08.02.16 – Today, the Baltic Dry Index (BDIY) stands at 293 points – coming from its all-time high of 11,793 points on 20 May 2008 and from its “last-time high” of 2,330 points on 13 December 2014. Currently it seems that this index is in line with the downward movement of other indicators, like commodities, bonds, etc. However, does this correlative movement make the BDIY really a reliable (leading) crisis indicator?
A recent article in Freedom Outpost (here), later on taken up by Zerohedge suggests just that. The article maintains that the downward slides of Caterpillar, BDIY and Shanghai Containerized Freight Index (SCFI) present a logical sequence as the BDIY represents the shipping activities of raw materials into China, Caterpillar as the world’s largest manufacturer of heavy construction equipment is the main furnisher for machinery to process raw material and finally the SCFI represents the shipping activity of finished goods to the world. The fact that all three were on a downward spiral (which they were indeed at the time of the article – and still are) was seen as proof of “Economic Disaster is Headed Our Way!”
And indeed, beginning in July 2015 (see here), the BDIY (for further background, see Wikipedia), has started a downward move which accelerated in January of this year – hence being in perfect correlation with Chinese stock exchanges (for the Shanghai Composite, cf. here). Given the correlative movement, however, the BDIY may at least not be seen as a leading indicator for the Chinese economy. Also, given that the last financial crisis started in 2008 (some say it started already in 2007), but the index went on to reach an all-time high in May 2008 does not really make him a candidate for a leading crisis indicator. The indicator seems to rather correlate with the general movement of the economy.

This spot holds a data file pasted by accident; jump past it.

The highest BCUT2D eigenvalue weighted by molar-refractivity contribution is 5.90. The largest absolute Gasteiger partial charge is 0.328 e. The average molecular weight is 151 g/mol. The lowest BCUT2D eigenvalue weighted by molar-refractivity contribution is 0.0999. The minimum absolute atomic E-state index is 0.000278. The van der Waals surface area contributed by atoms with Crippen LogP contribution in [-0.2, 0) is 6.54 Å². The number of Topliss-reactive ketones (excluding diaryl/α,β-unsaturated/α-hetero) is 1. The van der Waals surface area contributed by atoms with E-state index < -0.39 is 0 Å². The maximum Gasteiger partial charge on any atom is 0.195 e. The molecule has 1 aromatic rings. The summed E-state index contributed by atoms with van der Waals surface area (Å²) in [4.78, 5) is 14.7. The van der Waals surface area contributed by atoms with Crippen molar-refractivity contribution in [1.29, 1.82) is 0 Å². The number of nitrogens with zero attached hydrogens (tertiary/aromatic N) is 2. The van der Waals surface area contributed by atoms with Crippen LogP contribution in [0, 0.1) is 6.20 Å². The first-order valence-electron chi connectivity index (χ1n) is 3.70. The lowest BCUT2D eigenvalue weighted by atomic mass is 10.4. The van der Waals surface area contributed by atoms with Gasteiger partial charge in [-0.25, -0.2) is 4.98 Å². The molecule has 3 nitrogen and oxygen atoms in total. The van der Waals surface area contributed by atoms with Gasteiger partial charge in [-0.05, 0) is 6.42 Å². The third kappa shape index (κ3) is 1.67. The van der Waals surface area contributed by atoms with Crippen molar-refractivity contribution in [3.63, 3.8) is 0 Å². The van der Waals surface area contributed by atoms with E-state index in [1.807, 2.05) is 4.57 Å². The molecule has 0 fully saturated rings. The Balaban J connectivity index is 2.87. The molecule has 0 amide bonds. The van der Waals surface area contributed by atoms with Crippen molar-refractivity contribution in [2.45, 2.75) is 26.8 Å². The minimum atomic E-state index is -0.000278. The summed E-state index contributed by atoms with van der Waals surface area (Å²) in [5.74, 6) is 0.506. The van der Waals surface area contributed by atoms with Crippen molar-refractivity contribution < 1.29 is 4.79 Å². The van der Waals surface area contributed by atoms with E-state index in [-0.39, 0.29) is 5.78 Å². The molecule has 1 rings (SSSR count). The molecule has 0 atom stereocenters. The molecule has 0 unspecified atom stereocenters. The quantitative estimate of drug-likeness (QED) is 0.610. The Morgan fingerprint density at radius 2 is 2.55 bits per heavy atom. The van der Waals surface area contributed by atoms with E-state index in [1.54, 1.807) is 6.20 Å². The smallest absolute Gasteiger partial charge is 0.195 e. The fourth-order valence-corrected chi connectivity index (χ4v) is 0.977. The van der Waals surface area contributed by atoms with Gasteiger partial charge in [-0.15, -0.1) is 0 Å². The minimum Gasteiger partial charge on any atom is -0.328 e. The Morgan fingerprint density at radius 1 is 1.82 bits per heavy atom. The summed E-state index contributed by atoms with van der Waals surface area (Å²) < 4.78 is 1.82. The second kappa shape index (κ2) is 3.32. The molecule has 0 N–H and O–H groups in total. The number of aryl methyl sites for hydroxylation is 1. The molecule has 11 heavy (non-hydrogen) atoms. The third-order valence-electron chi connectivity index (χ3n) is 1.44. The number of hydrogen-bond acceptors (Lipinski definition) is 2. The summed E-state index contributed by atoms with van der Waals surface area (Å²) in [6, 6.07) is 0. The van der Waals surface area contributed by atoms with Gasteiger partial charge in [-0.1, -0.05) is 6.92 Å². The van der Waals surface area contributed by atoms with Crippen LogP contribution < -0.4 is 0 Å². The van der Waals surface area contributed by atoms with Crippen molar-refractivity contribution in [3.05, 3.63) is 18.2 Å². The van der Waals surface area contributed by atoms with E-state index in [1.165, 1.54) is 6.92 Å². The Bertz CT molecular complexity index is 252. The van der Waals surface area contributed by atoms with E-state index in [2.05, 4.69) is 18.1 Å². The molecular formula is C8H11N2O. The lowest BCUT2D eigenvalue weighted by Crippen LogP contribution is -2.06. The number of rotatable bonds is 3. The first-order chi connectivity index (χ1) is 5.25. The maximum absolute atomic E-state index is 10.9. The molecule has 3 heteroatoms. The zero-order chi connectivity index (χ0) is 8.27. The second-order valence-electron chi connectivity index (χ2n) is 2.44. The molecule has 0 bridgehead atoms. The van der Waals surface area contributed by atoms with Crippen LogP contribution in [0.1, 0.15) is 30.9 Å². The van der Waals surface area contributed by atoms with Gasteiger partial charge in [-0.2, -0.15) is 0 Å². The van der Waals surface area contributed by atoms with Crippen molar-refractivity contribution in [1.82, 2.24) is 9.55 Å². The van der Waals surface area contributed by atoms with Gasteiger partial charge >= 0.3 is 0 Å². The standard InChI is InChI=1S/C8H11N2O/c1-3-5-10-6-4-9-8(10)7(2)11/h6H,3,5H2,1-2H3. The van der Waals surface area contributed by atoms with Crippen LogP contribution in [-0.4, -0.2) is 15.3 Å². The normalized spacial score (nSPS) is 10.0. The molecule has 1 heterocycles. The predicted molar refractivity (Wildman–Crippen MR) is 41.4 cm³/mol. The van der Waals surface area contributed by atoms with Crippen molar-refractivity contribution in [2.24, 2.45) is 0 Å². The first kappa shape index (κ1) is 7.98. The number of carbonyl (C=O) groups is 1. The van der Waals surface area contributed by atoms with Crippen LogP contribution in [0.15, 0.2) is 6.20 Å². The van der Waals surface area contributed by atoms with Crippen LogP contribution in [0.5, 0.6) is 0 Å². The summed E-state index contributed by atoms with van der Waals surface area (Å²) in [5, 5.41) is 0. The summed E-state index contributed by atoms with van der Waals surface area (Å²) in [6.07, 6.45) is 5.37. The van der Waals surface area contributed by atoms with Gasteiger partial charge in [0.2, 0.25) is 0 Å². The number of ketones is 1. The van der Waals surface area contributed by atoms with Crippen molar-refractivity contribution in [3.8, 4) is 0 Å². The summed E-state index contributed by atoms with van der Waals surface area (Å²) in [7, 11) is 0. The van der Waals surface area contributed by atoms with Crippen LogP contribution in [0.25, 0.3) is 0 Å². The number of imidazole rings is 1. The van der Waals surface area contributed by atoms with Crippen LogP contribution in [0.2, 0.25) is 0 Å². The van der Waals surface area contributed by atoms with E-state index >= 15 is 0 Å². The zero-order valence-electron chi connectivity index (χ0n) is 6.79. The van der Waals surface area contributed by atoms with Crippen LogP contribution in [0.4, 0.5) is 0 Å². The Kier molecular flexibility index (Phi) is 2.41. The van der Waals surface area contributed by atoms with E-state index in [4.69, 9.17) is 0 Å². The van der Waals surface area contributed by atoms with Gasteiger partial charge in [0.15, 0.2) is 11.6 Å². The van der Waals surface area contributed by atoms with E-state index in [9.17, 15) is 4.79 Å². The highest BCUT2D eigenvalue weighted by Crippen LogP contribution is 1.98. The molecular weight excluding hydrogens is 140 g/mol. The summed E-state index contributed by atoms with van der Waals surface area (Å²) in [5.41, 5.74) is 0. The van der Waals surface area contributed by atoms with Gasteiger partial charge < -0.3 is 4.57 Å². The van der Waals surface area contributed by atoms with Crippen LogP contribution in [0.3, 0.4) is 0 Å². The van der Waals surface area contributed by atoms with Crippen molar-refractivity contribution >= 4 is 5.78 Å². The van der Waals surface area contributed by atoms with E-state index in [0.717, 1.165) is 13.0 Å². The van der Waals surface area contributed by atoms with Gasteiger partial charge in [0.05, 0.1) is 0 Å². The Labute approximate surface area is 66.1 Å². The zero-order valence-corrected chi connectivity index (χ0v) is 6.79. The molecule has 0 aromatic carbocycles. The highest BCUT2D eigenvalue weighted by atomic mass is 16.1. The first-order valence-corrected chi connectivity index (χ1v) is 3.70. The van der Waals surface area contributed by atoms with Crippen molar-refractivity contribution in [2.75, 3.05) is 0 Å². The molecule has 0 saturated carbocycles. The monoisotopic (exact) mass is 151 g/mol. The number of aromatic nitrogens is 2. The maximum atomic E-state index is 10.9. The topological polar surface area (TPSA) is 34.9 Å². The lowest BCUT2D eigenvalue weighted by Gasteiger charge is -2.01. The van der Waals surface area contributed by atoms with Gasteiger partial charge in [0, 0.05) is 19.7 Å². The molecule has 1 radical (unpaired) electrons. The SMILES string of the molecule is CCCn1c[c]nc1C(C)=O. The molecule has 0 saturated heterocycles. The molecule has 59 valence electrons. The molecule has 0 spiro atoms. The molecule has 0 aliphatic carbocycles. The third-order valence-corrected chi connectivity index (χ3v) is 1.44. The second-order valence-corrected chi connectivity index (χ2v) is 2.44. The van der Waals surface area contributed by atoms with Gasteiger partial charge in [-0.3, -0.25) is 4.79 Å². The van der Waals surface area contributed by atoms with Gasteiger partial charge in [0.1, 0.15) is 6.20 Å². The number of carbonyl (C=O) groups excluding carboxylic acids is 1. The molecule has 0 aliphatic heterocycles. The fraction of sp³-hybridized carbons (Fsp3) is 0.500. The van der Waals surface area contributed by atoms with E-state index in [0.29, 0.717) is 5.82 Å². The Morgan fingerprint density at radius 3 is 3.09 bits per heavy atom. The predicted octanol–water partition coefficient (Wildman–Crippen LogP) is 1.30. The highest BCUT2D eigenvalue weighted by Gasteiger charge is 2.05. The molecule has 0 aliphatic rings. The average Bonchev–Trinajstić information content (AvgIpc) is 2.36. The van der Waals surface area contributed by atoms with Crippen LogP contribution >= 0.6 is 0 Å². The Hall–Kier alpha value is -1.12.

One further argument against the reading of the BDIY as a crisis indicator may be that since the beginning of the new millennium it is a distorted index due to the built-up of huge over-capacities in shipping. And indeed, the world wide shipping capacity has to a certain degree de-coupled form the GDP growth, as a chart of the International Chamber of Shipping suggests (here). Recent reports suggest that the worldwide shipping capacity will further increase. This growing over-capacity is thus exacerbated by slower economic growth-rates. For many years, as Zerohedge quite rightly points out – whole industries – shipyards among them – simply extrapolated the (then) existing growth rates especially in China and planned their capacities (and probably their bonuses) accordingly. This model seemingly now falls apart.
When I discussed these reasoning with an expert in the shipping industry, he simply referred me to older charts of the BDIY, and indeed, when you look further in the past – to 2002 and beyond (here) – the current fall of the BDIY seems to be rather a step “back to normal”. The downsizing (or adapting to the actual growth rate of the world economy) of this over-capacity will take a while since the process of building ships is not one you can stop at short notice. Therefore, we will see a distorted BDIY for the near future.
Also, as already the abovementioned article in Freedom Outpost points out – there is not one single shipping index, but there are several – as there are several types of ships. Other than the BDIY or the SCFI, there is the RWI / ISL Container Throughput Index which is lagging behind (the latest issue foresees an increase in world-trade for 2016, cf. here). Not all indices are distorted due to over-capacity. For example, oil and other liquid tankers until recently were in high demand (cf. here).
So, all in all, taken with a pinch (or rather a barrel…) of salt, shipping indices and the BDIY in particular might be regarded as a crisis indicator, but not a leading, rather a coincident one. This does not mean that there is no crash around the next corner – but to try to “prove” it with a downward BDIY would mean to oversimplify the economy.